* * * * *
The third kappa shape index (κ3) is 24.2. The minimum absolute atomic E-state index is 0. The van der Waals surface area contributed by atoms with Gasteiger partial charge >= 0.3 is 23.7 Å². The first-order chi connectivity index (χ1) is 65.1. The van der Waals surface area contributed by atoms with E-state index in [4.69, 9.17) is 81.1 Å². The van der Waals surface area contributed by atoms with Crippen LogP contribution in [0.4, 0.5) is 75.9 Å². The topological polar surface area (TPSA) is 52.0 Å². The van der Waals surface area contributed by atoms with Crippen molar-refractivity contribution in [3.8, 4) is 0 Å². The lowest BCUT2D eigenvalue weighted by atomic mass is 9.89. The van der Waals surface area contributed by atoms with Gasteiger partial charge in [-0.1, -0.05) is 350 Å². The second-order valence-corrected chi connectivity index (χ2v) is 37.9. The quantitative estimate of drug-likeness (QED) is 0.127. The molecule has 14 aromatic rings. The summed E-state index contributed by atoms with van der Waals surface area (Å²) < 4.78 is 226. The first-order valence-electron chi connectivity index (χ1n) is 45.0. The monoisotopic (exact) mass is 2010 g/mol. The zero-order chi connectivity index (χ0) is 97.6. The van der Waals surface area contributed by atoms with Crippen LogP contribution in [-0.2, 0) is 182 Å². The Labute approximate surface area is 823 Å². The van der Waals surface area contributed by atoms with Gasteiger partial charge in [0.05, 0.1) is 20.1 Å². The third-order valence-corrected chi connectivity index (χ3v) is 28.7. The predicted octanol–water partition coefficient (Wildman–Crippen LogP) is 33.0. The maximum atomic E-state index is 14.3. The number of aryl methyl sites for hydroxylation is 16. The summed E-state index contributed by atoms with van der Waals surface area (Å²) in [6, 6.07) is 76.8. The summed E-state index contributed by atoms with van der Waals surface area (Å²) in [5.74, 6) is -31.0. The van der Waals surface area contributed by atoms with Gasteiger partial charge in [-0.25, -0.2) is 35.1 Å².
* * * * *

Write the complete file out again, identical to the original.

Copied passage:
The third kappa shape index (κ3) is 24.2. The minimum absolute atomic E-state index is 0. The van der Waals surface area contributed by atoms with Gasteiger partial charge >= 0.3 is 23.7 Å². The first-order chi connectivity index (χ1) is 65.1. The van der Waals surface area contributed by atoms with E-state index in [4.69, 9.17) is 81.1 Å². The van der Waals surface area contributed by atoms with Crippen LogP contribution in [0.4, 0.5) is 75.9 Å². The topological polar surface area (TPSA) is 52.0 Å². The van der Waals surface area contributed by atoms with Crippen molar-refractivity contribution in [3.8, 4) is 0 Å². The lowest BCUT2D eigenvalue weighted by atomic mass is 9.89. The van der Waals surface area contributed by atoms with Gasteiger partial charge in [-0.1, -0.05) is 350 Å². The second-order valence-corrected chi connectivity index (χ2v) is 37.9. The quantitative estimate of drug-likeness (QED) is 0.127. The molecule has 14 aromatic rings. The summed E-state index contributed by atoms with van der Waals surface area (Å²) < 4.78 is 226. The first-order valence-electron chi connectivity index (χ1n) is 45.0. The monoisotopic (exact) mass is 2010 g/mol. The zero-order chi connectivity index (χ0) is 97.6. The van der Waals surface area contributed by atoms with Crippen LogP contribution in [-0.2, 0) is 182 Å². The Labute approximate surface area is 823 Å². The van der Waals surface area contributed by atoms with Gasteiger partial charge in [0.05, 0.1) is 20.1 Å². The third-order valence-corrected chi connectivity index (χ3v) is 28.7. The predicted octanol–water partition coefficient (Wildman–Crippen LogP) is 33.0. The maximum atomic E-state index is 14.3. The number of aryl methyl sites for hydroxylation is 16. The summed E-state index contributed by atoms with van der Waals surface area (Å²) in [6, 6.07) is 76.8. The summed E-state index contributed by atoms with van der Waals surface area (Å²) in [5.74, 6) is -31.0. The van der Waals surface area contributed by atoms with Gasteiger partial charge in [-0.25, -0.2) is 35.1 Å².